MPs have called for fundamental reforms of the school exam system to halt what they call a decline in standards.
A report from the all-party Education Select Committee said the quality of GCSE and A-levels had been adversely affected by a system which allows competition between exam boards.
It says boards should be stripped of their right to decide the content of examinations.
Instead the MPs favour the introduction of national syllabuses. They hope this will prevent boards from lowering the quality of exams in the fight for more market share.
The new national syllabuses would be accredited by Ofqual, the qualifications regulator.
The committee chairman, Graham Stuart MP, said: "The public have lost confidence in exam standards and this needs to be put right.
"We've got to stop the dumbing down of the courses young people sit and stop exam boards competing on how 'accessible' their syllabuses are.
"You could move to a single national exam board which would stop the 'race to the bottom' but the change would be disruptive and threaten innovation and cost control.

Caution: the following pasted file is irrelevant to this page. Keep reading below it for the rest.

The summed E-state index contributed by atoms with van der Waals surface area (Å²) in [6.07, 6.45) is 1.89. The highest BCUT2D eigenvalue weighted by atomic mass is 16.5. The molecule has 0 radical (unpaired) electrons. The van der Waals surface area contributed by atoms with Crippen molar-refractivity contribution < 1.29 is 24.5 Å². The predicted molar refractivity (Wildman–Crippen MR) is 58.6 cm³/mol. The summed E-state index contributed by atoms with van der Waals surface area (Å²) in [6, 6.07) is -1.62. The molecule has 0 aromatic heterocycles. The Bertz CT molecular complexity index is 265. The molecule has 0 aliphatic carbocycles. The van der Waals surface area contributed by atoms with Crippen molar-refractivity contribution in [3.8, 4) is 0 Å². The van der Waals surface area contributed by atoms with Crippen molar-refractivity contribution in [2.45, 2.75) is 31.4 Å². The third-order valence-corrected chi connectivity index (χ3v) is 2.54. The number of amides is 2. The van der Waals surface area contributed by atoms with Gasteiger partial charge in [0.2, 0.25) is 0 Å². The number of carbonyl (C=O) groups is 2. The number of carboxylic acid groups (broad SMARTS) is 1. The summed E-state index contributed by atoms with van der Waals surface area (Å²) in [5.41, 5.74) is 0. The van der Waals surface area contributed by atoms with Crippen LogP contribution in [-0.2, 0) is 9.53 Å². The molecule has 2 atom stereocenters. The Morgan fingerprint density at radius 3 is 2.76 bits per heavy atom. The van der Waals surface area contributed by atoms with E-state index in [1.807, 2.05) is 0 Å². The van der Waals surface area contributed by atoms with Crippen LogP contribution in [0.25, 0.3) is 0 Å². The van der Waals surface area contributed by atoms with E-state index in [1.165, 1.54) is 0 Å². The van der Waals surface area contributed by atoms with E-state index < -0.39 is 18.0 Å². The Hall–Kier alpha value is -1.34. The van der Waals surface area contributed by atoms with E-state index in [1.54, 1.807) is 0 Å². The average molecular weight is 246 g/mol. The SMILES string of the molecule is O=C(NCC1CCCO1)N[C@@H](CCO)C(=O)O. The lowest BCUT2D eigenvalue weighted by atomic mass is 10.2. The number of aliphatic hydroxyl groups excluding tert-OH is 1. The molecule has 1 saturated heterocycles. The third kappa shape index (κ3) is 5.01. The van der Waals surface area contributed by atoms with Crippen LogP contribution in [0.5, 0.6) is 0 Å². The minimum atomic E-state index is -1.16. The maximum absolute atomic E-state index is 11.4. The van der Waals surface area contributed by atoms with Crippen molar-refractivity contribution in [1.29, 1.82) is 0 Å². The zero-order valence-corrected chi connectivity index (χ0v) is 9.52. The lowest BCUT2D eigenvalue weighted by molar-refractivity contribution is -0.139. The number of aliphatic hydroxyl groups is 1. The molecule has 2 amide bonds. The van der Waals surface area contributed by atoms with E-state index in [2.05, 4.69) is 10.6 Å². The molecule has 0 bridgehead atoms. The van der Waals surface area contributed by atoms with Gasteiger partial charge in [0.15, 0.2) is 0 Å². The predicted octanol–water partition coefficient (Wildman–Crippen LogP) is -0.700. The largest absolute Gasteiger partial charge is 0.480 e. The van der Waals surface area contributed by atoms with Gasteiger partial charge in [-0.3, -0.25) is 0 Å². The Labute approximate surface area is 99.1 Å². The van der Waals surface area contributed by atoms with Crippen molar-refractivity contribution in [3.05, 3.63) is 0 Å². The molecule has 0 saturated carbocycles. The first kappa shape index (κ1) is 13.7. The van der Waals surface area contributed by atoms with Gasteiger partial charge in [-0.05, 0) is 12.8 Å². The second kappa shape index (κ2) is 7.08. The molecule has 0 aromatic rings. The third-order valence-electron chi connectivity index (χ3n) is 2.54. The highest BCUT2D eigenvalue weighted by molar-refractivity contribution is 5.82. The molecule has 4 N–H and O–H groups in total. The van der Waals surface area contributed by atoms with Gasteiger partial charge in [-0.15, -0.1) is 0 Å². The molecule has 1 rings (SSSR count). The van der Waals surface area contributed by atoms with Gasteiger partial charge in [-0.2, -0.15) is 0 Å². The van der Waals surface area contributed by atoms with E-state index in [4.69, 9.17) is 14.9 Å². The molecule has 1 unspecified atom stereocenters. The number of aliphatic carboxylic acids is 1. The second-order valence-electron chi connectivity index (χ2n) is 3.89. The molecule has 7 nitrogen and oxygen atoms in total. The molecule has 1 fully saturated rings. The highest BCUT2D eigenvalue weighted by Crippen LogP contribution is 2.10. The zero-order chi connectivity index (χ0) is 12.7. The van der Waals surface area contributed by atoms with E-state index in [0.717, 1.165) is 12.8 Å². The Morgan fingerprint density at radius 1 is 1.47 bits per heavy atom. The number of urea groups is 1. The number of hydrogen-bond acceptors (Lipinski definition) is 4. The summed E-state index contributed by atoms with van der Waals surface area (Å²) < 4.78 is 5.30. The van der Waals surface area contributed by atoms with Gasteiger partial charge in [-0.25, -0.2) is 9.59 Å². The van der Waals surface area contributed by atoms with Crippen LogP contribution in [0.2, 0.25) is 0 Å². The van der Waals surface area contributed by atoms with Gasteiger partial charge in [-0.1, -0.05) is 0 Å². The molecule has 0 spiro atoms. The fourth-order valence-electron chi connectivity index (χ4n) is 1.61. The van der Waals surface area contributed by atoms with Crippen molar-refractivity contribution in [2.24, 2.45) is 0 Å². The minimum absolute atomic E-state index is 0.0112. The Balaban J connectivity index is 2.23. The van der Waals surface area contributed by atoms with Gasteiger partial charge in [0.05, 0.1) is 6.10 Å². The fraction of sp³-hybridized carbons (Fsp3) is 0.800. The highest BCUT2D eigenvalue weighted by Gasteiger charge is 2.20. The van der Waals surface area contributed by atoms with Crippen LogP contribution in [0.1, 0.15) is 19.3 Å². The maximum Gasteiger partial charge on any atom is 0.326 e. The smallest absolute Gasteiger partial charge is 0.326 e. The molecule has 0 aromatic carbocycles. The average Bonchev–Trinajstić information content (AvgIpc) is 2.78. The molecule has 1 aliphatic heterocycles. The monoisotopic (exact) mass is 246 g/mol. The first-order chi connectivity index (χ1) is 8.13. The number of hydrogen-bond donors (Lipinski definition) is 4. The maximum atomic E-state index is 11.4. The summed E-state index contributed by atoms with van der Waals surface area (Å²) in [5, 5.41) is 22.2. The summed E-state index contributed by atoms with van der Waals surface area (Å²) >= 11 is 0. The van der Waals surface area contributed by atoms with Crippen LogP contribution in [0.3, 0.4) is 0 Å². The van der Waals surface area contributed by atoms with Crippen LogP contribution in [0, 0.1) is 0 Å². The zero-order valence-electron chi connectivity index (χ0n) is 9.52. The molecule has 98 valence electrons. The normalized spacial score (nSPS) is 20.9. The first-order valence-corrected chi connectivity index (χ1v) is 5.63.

"Alternatively there are benefits to having one exam board per subject, but such 'franchising' would create its own difficulties with over pricing, tendering and the concentration of expertise. We believe the best reform would be the creation of National Syllabuses."
The committee wants to stop a system which allows schools to choose what they believe are the easiest exams, to boost their league table rankings.
The report comes after Government plans to scrap GCSEs and replace them with more difficult O-level style exams were leaked two weeks ago.
Teaching unions and education experts argued that this would lead to a two tier education system.
But the Education Secretary, Michael Gove, has since said he want to move towards a one-tier set of high quality qualifications.
The Lawrence Sheriff School in Rugby has topped the national GCSE performance table to three of the last four years.
The head teacher, Peter Kent, said: "If you talk to people in education, one of the biggest pleas they have got is for a period of continuity.
"All ideas are good and worthwhile, but the problem is when you move to one person's idea to another it causes a lot of instability in the system and it takes a long time to pick up and respond to it.
"We just want a period of stability so we can raise standards."
The committee's report suggests a pilot scheme to test its new recommendations.